NEW YORK (HedgeWorld.com)--Bain Capital Partners and sports advisory company Game Plan International have made an estimated US$3.5 billion offer to buy all 30 of the National Hockey League's teams, according to published reports
The Toronto Star reported that the two firms made a pitch to NHL owners Tuesday in New York.
The NHL recently became the first major North American sports league to cancel an entire season after the league and the union representing players failed to agree on a new contract. The league owners had demanded imposition of a per-team salary cap and other concessions from the players.
While reports said it was unclear whether many of the owners gave the Bain Capital-Game Plan proposal serious consideration, the two Boston-based firms undoubtedly suspect that some team owners would be motivated sellers.
Going into the 2004-2005 season, the NHL had been nearing the point of meltdown, with teams in smaller markets unable to pay the soaring salaries commanded by the best players. The unlevel financial skating rink made it impossible for most of the small-market teams to compete on the ice against the wealthy teams in hockey hotbeds, with many of the franchises incurring mounting financial losses.
The NHL probably has a handful of teams that are financially strong--the New York Rangers, Philadelphia Flyers, Toronto Maple Leafs, Detroit Red Wings and a few others--with the rest in varying degrees of profitability and a number of the franchises losing large sums.
Before the lockout, Forbes magazine estimated the total value of the 30 franchises at US$4.9 billion, including the arenas, some of which stand on downtown real estate. The Detroit Red Wings had the highest value, at US$266 million, while the Edmonton Oilers, at the bottom, were valued at US$86 million. Last week Walt Disney Co. sold the Anaheim Mighty Ducks for US$75 million in a deal that included a US$15 million training facility.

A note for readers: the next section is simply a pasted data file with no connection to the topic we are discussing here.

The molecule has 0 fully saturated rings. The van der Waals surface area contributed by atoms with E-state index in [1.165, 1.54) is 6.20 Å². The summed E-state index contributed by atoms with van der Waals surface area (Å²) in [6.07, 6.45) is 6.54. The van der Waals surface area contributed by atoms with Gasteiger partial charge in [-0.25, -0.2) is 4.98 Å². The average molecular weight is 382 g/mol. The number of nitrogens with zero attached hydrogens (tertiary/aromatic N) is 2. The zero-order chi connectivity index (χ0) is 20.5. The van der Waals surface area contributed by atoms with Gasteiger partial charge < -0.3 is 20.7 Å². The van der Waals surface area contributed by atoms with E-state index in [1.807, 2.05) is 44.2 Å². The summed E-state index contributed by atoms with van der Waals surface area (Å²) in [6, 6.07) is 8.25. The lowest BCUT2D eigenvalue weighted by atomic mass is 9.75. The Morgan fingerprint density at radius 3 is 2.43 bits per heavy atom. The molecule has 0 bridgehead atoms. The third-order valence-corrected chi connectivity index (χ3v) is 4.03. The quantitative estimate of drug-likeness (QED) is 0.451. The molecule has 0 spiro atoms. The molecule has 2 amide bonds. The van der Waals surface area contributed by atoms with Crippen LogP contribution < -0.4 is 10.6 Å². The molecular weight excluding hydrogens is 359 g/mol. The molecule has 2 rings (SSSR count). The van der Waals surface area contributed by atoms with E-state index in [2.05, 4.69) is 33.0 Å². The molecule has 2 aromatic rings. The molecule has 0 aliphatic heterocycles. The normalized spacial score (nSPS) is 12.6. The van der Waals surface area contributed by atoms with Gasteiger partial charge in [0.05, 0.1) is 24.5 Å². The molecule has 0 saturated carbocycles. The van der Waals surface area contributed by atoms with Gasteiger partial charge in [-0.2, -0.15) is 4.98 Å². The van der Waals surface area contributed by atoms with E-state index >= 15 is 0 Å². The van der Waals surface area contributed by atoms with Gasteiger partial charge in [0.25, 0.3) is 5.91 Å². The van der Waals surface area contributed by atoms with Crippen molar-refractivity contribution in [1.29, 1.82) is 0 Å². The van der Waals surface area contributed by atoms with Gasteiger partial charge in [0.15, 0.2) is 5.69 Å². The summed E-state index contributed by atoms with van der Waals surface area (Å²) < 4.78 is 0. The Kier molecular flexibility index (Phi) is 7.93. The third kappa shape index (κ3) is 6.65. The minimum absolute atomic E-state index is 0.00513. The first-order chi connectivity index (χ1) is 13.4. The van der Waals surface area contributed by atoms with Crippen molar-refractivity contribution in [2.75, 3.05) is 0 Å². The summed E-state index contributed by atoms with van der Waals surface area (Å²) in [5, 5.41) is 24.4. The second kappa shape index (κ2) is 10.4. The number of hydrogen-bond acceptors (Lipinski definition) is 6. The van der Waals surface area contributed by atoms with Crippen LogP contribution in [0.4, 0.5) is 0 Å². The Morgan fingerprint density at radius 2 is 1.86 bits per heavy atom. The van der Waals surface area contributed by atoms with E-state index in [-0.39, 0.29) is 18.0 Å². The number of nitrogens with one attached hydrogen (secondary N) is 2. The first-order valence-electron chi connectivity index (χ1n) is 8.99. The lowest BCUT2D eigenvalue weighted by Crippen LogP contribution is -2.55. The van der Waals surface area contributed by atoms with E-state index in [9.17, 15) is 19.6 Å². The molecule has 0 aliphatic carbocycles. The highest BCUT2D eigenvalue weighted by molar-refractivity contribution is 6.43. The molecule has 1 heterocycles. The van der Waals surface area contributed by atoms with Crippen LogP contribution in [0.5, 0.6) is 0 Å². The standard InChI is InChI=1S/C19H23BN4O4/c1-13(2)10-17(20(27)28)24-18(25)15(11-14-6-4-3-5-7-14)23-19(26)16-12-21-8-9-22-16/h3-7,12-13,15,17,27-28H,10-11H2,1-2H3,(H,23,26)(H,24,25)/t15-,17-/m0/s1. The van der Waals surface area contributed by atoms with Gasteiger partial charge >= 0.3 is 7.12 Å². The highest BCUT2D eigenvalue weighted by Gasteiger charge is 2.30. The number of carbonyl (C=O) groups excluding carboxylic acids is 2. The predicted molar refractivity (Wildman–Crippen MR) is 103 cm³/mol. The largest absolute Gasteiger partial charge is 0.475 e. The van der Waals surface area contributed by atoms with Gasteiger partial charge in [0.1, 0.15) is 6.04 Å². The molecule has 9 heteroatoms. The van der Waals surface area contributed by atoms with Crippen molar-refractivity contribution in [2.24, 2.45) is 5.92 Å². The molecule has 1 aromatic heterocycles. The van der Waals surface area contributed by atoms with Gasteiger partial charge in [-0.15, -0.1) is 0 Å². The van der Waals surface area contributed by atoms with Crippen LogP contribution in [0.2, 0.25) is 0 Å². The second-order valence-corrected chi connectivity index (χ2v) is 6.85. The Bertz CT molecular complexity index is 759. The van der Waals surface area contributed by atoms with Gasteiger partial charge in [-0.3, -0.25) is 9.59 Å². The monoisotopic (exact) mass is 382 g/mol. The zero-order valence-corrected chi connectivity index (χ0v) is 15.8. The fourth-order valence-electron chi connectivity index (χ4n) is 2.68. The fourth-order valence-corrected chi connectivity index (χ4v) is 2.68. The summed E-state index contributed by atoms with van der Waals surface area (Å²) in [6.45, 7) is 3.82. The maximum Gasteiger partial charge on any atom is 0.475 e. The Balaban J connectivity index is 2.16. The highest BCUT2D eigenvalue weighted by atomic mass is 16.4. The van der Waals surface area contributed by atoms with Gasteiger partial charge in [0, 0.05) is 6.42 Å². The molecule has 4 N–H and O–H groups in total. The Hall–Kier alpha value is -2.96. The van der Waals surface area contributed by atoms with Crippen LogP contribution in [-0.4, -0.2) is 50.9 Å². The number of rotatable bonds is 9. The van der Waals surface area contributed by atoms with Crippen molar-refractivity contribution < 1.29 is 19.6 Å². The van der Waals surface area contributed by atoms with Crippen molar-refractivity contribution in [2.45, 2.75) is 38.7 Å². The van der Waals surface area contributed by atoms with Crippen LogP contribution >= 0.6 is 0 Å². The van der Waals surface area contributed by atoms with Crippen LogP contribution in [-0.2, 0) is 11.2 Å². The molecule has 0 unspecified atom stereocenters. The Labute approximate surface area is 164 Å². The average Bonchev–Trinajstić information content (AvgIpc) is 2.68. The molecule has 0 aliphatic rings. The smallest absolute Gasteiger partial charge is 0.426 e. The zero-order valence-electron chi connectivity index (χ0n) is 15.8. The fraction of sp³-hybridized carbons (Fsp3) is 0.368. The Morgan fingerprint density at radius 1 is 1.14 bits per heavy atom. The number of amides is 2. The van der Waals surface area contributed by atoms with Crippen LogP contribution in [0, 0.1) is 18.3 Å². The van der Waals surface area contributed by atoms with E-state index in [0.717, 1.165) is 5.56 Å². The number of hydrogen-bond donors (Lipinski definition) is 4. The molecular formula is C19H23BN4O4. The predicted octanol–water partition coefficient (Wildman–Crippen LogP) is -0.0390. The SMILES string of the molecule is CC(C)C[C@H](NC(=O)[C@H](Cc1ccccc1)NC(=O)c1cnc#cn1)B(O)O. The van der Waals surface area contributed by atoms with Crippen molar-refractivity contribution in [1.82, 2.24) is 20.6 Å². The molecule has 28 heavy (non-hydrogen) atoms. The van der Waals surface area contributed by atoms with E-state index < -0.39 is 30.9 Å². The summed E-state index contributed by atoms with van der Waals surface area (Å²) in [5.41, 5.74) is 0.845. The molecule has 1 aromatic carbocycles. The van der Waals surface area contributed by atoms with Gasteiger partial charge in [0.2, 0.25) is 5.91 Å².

According to the published reports, Bain and Game Plan officials said they had a formula to compensate each owner based on revenue and assets and size of each team's market. One owner who attended the meeting was quoted by the Star as noting that since it was an all-or-nothing offer, all 30 owners would have to agree in some way.
That's rather inconceivable in a number of ways. Some of the franchises are quite profitable and the prized possessions of individuals, such as Mike Illich of the Red Wings. Others, such as the Pittsburgh Penguins, owned by star player Mario Lemiux and partners, may be struggling but have ownership that believes a labor deal that restored fiscal order to the salary structure would allow them to compete against the big-market giants and make money. Those owners may prefer to hold out with the hope that the players will buckle to the owners' terms.
It's doubtful that such a disparate group could reach an agreement to hand over their properties in unison.
"I don't think it's realistic, and I don't think there's much interest, and I know there's no interest on the part of the Bruins," Boston Bruins owner Jeremy M. Jacobs was quoted by the Associated Press as saying.
Bain managing partner Steven Pagliuca is co-owner of the National Basketball Association's Boston Celtics. Game plan recently acted as an adviser on the sale of the Ottawa Senators hockey club.
Bain has at least one degree of affiliation with hockey. In 1999 it teamed up with the Ontario Teachers' Pension Plan to buy Shoppers Drug Mart, a large Canadian Chain. The pension fund is majority owner of the Toronto Maple Leafs.
Bain Capital Partners has about US$48 billion under management. Its Brookside Capital Partners hedge fund has about US$4.4 billion in assets, according to Bain's website.
In August 2004, Bain Capital, along with the Carlyle Group and Spectrum Equity Investors bought Loews Cineplex Entertainment Corp. for US$1.52 billion (see ).
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